4.1    Focus groups can be used to gain target population feedback on item formulation and how questions are perceived (Schoua-Glusberg, 1988). They are generally not suitable for assessment of entire (lengthy) questionnaires. To optimize their efficiency, materials pertinent for many items can be prepared (fill-in-the blanks, multiple choice, etc.) and participants asked to explain terms and rate questions on clarity. At the same time, oral and aural tasks are more suitable than written when target population literacy levels are low or when oral/aural mode effects are of interest.

4.2    Cognitive interviews allow for problematic issues to be probed in depth, and can identify terms not well understood across all sub-groups of the target population.

4.3    Protocols should be developed and documented for all types of pretests, with particular care toward designs to investigate potentially concerning survey items (see Pretesting).

4.4    Interviewer and respondent debriefings can be used after all types of pretests, with full documentation of debriefing, to collect feedback and probe comprehension of items or formulations.

Lessons learned

4.1    Focus groups and cognitive interviews are useful for assessing questions in subsections of the target population. For example, focus groups conducted to validate the Spanish translation of the U.S. National Health and Sexual Behavior Study (NHSB) revealed that participants did not know terms related to sexual organs and sexual behaviors considered unproblematic up to that point  (Schoua-Glusberg, 1988). 

4.2    Interviewer and respondent debriefing sessions are valuable opportunities for uncovering problematic areas in translations. Debriefing sessions for the 1995 ISSP National Identity module in Germany revealed comprehension problems with terms covering ethnicity and confirmed cultural perception problems with questions about “taking pride” in being German (Harkness et al., 2004).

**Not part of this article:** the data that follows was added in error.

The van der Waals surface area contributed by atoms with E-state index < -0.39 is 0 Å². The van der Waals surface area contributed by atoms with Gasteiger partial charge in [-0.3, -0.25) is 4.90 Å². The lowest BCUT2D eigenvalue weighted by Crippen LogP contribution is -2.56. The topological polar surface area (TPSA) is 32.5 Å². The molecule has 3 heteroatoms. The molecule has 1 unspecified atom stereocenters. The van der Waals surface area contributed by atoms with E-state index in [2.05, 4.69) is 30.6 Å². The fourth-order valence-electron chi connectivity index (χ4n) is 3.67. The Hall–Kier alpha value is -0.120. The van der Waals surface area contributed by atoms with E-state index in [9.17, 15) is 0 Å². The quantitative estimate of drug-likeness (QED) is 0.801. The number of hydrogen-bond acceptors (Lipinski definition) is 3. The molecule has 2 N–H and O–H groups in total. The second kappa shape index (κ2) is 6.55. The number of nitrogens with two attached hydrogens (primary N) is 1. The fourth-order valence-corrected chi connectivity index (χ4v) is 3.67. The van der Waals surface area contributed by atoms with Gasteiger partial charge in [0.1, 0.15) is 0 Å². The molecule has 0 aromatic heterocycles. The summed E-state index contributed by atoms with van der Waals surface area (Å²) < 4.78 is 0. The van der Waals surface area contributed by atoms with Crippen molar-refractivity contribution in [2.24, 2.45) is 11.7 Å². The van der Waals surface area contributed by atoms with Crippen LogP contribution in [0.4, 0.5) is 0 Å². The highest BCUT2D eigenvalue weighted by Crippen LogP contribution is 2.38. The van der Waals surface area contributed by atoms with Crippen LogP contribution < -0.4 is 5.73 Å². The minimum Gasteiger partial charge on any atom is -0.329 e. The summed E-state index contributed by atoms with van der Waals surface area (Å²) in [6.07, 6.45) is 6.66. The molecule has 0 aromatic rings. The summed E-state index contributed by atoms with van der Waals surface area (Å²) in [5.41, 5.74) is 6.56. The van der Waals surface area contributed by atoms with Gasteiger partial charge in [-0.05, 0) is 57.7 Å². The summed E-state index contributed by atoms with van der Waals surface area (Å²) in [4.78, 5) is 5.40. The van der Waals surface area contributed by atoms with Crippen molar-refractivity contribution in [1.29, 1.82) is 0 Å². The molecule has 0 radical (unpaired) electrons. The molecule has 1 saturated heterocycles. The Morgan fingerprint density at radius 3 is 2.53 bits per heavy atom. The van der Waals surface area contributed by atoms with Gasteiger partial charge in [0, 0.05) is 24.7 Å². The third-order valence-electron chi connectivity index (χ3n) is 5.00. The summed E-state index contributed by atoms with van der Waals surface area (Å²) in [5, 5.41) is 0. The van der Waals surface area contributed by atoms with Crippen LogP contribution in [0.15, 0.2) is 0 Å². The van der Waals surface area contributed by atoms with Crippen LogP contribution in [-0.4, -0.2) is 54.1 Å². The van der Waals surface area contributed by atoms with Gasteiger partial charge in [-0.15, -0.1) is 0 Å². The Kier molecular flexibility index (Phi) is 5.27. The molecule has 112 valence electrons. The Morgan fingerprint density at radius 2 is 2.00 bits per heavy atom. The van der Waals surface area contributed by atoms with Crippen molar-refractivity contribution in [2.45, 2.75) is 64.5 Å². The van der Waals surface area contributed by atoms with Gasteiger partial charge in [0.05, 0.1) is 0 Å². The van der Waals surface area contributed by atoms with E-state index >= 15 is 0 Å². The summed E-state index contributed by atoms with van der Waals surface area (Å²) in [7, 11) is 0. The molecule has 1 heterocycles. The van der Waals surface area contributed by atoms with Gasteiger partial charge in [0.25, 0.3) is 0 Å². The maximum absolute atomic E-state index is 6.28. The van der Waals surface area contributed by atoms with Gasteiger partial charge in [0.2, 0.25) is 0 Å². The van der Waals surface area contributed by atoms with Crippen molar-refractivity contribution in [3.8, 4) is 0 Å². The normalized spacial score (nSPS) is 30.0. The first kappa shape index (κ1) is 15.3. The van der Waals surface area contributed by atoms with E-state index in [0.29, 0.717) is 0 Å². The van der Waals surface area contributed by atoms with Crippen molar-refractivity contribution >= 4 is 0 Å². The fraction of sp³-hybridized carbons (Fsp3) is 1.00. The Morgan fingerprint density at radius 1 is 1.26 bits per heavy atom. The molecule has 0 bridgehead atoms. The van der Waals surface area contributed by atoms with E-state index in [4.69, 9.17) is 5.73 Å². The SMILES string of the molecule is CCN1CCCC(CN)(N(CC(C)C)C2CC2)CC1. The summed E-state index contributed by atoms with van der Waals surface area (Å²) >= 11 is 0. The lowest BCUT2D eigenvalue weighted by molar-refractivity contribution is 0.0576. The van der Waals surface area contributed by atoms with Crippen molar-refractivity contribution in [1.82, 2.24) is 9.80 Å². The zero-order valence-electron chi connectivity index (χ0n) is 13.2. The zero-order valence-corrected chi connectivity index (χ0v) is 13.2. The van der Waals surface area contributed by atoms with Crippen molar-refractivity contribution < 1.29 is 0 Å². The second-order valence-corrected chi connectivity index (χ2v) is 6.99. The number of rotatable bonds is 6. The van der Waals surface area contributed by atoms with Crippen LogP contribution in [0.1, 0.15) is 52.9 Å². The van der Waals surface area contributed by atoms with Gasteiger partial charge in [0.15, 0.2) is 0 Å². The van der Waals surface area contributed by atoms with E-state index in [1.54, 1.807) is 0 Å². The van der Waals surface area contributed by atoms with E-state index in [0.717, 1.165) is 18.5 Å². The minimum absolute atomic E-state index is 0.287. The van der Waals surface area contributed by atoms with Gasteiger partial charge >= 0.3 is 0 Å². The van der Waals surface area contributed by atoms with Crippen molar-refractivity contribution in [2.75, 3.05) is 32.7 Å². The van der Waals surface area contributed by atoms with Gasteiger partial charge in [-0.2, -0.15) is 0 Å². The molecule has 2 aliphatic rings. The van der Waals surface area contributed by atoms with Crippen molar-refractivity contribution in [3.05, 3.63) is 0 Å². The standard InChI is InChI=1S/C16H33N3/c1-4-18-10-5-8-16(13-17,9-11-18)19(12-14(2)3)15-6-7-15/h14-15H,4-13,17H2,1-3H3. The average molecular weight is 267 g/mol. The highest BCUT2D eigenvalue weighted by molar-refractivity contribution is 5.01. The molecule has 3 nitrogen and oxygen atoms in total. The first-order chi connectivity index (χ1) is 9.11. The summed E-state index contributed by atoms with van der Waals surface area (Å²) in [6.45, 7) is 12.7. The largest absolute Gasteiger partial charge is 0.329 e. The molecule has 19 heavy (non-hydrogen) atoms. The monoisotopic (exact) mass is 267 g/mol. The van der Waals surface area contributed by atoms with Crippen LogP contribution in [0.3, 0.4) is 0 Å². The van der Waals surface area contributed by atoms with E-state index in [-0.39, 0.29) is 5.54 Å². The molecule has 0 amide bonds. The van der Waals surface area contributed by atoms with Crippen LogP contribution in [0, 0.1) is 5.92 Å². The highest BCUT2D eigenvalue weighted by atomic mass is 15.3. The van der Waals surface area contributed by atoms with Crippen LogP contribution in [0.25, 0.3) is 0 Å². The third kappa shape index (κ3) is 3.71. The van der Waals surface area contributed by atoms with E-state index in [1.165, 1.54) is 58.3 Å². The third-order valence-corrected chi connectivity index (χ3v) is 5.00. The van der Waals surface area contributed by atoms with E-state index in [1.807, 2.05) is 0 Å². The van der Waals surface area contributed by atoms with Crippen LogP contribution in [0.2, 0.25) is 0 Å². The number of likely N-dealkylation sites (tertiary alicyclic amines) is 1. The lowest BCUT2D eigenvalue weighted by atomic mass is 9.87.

4.3    Tape recording of any pretesting allows for behavioral coding for particular questions of interest.

4.4    If computer-assisted pretesting is used, paradata, such as time stamps and keystroke data, can be used to identify items that are disrupting the flow of the interview, and may be due to translation issues (Kreuter, Couper, & Lyberg, 2010).

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5. Translation assessment using quantitative analyses. 


Textual assessment of translation quality does not suffice to indicate whether questions will actually function as required across cultures; statistical, quantitative analyses are required to investigate the measurement characteristics of items and to assess whether translated instruments perform as expected. The central aim is to detect bias of different types that distort measurement systematically. Statistical tests can vary depending on the characteristics of an instrument, the sample sizes available, and the focus of assessment (for general discussion, see Geisinger (1994), Hambleton (1993), Hambleton, Merenda, & Spielberger (2005), Hambleton & Patsula (1998), van de Vijver (2003), van de Vijver & Hambleton (1996); van de Vijver & Leung (1997)).